Honey v maple syrup revisited! I’ve just been writing up a recipe using maple syrup and it occurred to me that whilst the information about my take on honey and maple syrup is in the blurb about Science and Nutrition it wasn’t available as a post of its own – so here it is!
I use maple syrup rather than honey in most of my recipes.
This isn’t just a personal preference (although I do prefer maple syrup if using it in the raw). Maple syrup is actually better than honey for what I am trying to achieve!
Here goes with some science – for a starter, and I for one was quite surprised by this, maple syrup is lower in calories than honey. It’s quite a significant amount – over 10%!
Also – and this is even more scientific – the carbohydrate content in maple syrup is primarily sucrose, which is a complex sugar that your body breaks down into equal parts of fructose and glucose whereas honey’s carbohydrate content is pretty much pure fructose and the problem with that is that too much fructose is detrimental to heart and liver health.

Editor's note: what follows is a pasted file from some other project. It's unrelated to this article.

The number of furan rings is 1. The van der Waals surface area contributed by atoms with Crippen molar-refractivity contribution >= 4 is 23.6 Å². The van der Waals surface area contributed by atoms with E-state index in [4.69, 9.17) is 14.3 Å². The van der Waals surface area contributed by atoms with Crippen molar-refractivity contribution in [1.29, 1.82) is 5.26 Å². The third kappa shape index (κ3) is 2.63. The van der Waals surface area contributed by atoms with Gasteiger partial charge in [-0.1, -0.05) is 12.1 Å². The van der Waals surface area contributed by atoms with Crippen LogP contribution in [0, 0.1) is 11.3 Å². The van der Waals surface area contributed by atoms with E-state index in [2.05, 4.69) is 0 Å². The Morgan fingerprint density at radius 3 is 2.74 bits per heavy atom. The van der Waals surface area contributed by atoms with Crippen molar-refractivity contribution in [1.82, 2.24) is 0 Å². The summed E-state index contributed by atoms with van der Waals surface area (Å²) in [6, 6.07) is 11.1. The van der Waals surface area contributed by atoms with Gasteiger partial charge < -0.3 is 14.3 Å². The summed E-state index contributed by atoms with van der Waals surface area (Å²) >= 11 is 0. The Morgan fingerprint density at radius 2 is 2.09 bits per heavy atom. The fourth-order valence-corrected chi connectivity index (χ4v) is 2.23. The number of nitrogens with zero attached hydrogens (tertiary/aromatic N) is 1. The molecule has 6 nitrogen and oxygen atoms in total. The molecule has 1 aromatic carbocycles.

Honey is however higher in vitamin content but maple syrup is much better on mineral content. So I suppose that’s a balancing act as to what you are trying to achieve. Fruit is though a better source of the same vitamins.
On the whole, I tend towards maple syrup as I don’t use it in my recipes for the “what is good for me” content. I use it as it adds sweetness, so the concern for me is much more about avoiding what is bad for me.
One final thing to really keep in mind is that you should never give honey to babies or to children with a vulnerable health profile due to the risk of botulism. That’s a risk you don’t run with maple syrup. The botulism content of honey is very real – it is even as significant as the risk of say salmonella with raw eggs.
Agave syrup is often put forward as the “natural” and “healthy” choice – in fact it is higher in calories and carbohydrates, it 90% fructose and has none of the nutritional payload you get with maple syrup.